Oregon Fruit . All opinions are ours.
"Learn how to cook – try new recipes, learn from your mistakes, be brave and most of all have fun!" -Julia Child
Recently, I was asked the question, "" How did a baby affect the way you cook? "After thinking a minute, I answered, " Not a lot, really not at all what I was expecting by adding a tiny human to our lives.But Alex and I made cooking a part of our routine that the addition of a baby did not much jostled him.Cooking has become a part of our pace of life.This is so much of life that after bringing back our son Larson at the hospital, I was dying to go back to the kitchen.The kitchen makes us feel anchored and at home.We want to cook, at Instead of thinking that we are trying to incorporate it in. In my recent lectures on how to cook more, one of my biggest tips is: Cooking should not be fun . It may not be every moment, but what about dealing with it with a sense of fun? Why not involve other people in the process, in tasting and consumption? Why not see it as a fun challenge, which translates into a delicious and nutritious meal? (This is also a big reason why we wrote our new cookbook, Pretty Simple Cooking .)
Now that Larson is old enough to eat food that we eat, I'm excited when he likes a recipe that I created. And guess what? He is absolutely in love with these vegan blackberry cheesecakes! They are stuffed with good ingredients for you: cashews, pecans, oats, coconut oil, blackberries, balsamic vinegar and a little maple syrup. Balsamic vinegar adds acidity and shine to fruit, something we learned from Italian cuisine. What makes these vegan cheesecakes? (This is also a raw cheesecake!) The filling is made of soaked cashew nuts, which creates a creamy center. Mixed with blackberries, maple syrup and balsamic vinegar, it makes a nice crisp purple cream. These vegan cheesecakes are stylish enough for a Thanksgiving or Christmas action, but quite tasty for an 8 month old child. He would say two inches, though he had enough control of fine motor skills!
These vegan cheesecakes use a product we are new to: canned fruit. Typically, we only use blackberries in the summer months, or opt for frozen blackberries for smoothies. And I will be honest: usually we do not think about using fruit in cans. However, we were presented with canned fruits Oregon Fruit that we used for this recipe. Canned fruit is an easy way to incorporate the flavor and nutrients of fresh fruits; It is available nationally and throughout the year. Oregon Fruit is packaged in the United States during the summer for maximum ripeness and flavor. Some other great features: this is non-GMO and there is no high fructose corn syrup or BPA in the boxes. We loved using blackberries for this dessert where they are mixed together; they are also perfect for mixing with smoothies. And while the berries are a little tricky, we even made them work as a garnish for our cheesecakes!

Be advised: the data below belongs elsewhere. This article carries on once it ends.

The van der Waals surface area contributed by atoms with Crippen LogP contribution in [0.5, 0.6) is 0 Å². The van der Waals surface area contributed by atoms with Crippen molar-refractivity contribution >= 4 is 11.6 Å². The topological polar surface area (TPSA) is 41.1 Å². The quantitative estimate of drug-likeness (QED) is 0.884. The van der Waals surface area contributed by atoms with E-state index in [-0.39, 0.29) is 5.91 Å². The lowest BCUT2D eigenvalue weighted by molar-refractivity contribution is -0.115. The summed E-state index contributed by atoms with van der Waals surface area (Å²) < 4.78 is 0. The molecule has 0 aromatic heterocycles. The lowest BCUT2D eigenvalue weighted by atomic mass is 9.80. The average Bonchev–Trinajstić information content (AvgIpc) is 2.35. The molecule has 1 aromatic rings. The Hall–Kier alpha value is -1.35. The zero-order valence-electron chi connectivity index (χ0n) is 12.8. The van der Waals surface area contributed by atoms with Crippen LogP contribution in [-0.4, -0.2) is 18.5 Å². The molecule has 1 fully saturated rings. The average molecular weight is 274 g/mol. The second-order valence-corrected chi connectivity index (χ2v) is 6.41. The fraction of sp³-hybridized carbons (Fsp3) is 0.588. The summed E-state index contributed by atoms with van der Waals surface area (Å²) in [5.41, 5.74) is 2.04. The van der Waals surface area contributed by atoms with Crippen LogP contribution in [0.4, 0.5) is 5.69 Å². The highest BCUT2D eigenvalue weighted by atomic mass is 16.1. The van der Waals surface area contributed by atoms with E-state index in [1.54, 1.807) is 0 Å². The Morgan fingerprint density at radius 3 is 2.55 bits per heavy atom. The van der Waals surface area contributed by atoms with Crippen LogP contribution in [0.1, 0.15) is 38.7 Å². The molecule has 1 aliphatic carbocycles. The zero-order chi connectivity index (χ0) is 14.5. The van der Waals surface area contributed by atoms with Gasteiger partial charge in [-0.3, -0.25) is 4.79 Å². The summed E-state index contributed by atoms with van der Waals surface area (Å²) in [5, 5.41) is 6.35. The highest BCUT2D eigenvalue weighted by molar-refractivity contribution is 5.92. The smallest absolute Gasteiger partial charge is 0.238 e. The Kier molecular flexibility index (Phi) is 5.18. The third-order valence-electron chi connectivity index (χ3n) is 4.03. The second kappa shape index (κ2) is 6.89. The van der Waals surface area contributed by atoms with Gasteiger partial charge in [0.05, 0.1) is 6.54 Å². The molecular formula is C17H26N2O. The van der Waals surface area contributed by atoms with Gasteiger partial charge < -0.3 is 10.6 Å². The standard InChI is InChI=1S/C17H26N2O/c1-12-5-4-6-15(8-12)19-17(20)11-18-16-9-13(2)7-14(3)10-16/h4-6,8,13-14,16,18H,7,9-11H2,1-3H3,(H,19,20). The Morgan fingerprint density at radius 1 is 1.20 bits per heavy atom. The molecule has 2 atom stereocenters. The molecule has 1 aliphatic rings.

Why did we make these vegan and gluten-free cheesecakes? Alex and I (and Larson) eat both dairy products and gluten, but lately we are eating more vegan (herbal) dishes. And for the upcoming holiday season, it's fantastic to have recipes that fit many diets at once. Let us know if you're trying them – and most importantly, if you're having fun doing them!
Looking for vegan desserts?
We love vegan desserts as they work for guests with various diets. Here are some of our favorite vegan desserts:
Did you make this recipe?
If you make our vegan balsamic vinegar cheesecakes, we'd love to hear how that happened. Leave a comment below or share an image on Instagram and mention @acouplecooks and @oregonfruitproducts.
This Recipe …
Vegetarian, Vegan, Gluten-Free, Herbal, Dairy Free and Naturally Sweet
Vegan cheese cakes with balsamic vinegar
- For the crust
- ½ cup of pecans
- 1 cup of oats
- 2 tablespoons of coconut oil
- 1 tablespoon of syrup d & # 39; maple
- ¼ teaspoon of kosher salt
- For filling
- 1 cup of cashew nuts
- 1 15-oz ripe Oregon fruit (whole berries in light syrup)
- ¼ cup maple syrup
- 3 tablespoons of coconut oil
- 1 tablespoon of vanilla extract
[1 9459023] 1½ tablespoons of balsamic vinegar
- Place the cashew nuts in a bowl and cover with water; soak for 2 hours.
- Preheat oven to 350F. Place the pecans on a baking sheet and bake for 10 minutes, then remove from oven and let cool for a minute or two. In a food processor, mix the pecans, oats, coconut oil, maple syrup and kosher salt. Mix until complete spraying and form a tacky mixture by scraping if necessary.
- In a mini nonstick muffin pan (spray or oil the box if non-stick), place ½ tablespoon full of crust. mix in each cup and pack it down, to make 20 in all (leave the last 4 empty cups). Sprinkle the rest of the crust for garnish.
- Wipe the food processor bowl. Drain the berries. In the food processor, mix the soaked cashew nuts, ¾ cup blackberries, maple syrup, coconut oil, vanilla extract and balsamic vinegar. Mix for several minutes until smooth and creamy.
- Place the remaining berries in a bowl and sprinkle with a little maple and a small pinch of balsamic vinegar
- In mini tin muffin, add a tablespoon filled with the blackberry filling on top of each crust. Garnish each with the remaining crusts and 1 ripe. (Keep the remaining blackberries for future use.)
- Freeze the cheesecakes for 1 hour until set, then transfer them to the refrigerator until ready to serve. To remove it, use a spoon or a small sharp knife to clear an edge of the cheesecake by pulling toward you, which should release the remaining sides and bring out the cheesecake from the box. Serve chilled for best results (cheesecakes can stay at room temperature, but the texture becomes softer when seated). The remaining cheesecakes can be frozen for 1 to 2 months; defrost in the refrigerator before serving.